By Melinda Fulmer
January 26, 2013
How many times did you go to the gym last year? If the answer is somewhere in the low double digits or fewer, maybe you're better off getting your workouts from the Web.
Streaming fitness sites offer the convenience and variety that many people need to stick with their fitness programs, at a fraction of the cost of gym memberships. Moreover, because you can access your workouts whenever and wherever you need them, it's harder to make excuses. There's also no DVD clutter to contend with, which is a plus in my book.
Of course, you'll need the motivation to regularly power up that workout on your laptop or tablet. (A smartphone can work in a pinch too.) And you'll need to proceed with caution, as there's no live instructor to correct bad form.
Here, in no particular order, are some of the best sites for streaming your next workout.
Cost: $10 a month or $60 for the year. www.dailyburn.com
Think of this site as your at-home gym. You can stream a range of high-definition workouts, including kickboxing, strength training and Latin dance. A related app also lets you play them on your smartphone or tablet.
You choose a program — from the Move! Dance workouts, the DB15 express routines or the main Intelliburn system — and the site selects workouts for you each time you log on. (You can also choose your own routines if you have favorite trainers or types of routines.)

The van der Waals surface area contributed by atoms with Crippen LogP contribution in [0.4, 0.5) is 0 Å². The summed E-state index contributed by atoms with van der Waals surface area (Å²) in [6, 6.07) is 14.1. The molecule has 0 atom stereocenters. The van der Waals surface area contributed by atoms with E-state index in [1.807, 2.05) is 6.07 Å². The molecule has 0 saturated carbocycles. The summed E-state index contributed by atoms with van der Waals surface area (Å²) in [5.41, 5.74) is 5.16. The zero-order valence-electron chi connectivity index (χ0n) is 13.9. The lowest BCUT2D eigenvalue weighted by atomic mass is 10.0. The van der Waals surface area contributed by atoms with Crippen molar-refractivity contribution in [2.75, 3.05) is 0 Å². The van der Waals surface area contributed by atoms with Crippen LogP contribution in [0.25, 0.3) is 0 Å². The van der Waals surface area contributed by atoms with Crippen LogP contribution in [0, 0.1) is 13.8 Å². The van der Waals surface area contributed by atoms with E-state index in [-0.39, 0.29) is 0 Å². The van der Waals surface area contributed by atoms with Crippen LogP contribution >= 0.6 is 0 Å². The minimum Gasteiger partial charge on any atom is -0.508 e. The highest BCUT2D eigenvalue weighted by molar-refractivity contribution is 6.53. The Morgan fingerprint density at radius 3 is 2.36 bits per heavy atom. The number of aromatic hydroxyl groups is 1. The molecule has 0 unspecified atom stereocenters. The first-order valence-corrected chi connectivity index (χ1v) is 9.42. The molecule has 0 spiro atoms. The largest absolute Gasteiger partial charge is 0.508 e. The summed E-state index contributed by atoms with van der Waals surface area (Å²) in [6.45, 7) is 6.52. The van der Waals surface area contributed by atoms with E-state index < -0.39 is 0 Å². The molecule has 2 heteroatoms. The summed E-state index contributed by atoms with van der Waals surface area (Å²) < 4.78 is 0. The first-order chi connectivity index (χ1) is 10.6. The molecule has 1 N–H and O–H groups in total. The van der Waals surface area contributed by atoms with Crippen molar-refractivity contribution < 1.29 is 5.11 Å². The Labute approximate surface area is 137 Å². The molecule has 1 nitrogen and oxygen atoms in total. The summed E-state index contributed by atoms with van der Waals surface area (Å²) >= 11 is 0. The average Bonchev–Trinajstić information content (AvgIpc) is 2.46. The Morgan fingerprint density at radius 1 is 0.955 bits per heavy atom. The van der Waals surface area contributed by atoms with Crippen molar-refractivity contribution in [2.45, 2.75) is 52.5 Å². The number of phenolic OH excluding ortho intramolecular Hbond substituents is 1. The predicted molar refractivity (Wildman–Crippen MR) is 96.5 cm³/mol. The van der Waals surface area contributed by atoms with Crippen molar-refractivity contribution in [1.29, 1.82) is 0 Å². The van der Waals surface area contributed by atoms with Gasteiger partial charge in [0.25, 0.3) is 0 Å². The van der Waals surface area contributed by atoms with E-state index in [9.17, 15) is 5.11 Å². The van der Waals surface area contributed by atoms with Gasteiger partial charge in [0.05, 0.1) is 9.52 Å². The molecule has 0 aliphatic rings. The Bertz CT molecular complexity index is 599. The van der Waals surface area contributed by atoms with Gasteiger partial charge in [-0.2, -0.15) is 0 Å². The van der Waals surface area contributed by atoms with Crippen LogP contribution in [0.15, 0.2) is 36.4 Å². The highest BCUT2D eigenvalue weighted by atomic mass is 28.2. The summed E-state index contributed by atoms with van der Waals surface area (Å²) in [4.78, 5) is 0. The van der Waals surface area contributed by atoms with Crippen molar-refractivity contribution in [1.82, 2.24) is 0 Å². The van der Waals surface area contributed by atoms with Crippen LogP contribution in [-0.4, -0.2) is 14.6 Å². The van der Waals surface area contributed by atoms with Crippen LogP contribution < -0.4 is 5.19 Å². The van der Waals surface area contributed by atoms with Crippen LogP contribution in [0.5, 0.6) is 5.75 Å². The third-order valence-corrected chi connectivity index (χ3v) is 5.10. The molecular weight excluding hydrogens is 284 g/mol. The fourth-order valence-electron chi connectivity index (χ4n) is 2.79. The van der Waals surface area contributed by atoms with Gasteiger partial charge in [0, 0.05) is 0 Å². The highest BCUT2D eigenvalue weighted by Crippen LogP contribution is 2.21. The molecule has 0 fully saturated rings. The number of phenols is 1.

During the Intelliburn workouts, you enter stats on the screen, including your weight and number of repetitions from that day's one-minute challenge, which might include sit-ups, push-ups or burpees.
This information is used to track your calorie burn (which flashes on-screen periodically) as well as your fitness progress, which you can compare to others in your age group. There are cues at the bottom of the screen to prepare you for the next move.
The site also features recipes and information on menu planning. However, I found this area lacking the specificity to be really helpful. While it tells you what items to eat — beans, rice, avocado, etc. — it does not how much of each constituted a reasonable portion size.
Moreover, many of the site's workouts are best suited for those with an established fitness routine. While there are modifications and cues on form, beginners or those with old injuries might find a large number of these workouts too challenging.
Fitness enthusiasts of all levels will appreciate this site, which streams fitness videos from five to 45 minutes across genres, such as dance cardio, circuit training, step aerobics and weightlifting.
The instructors here are top notch, including Amy Dixon, Michelle Dozois and Petra Kolber. However, the production value leaves a little to be desired. (The videos are shot against the bare white walls and light floor of FitnessGlo's Santa Monica studio from what appears to be a fixed camera position.) That means there's no zooming in to illustrate the instructor's form or expression, which can be off-putting.
Nevertheless, members can view as many videos as they want, selecting workouts based on style, level, duration or teacher.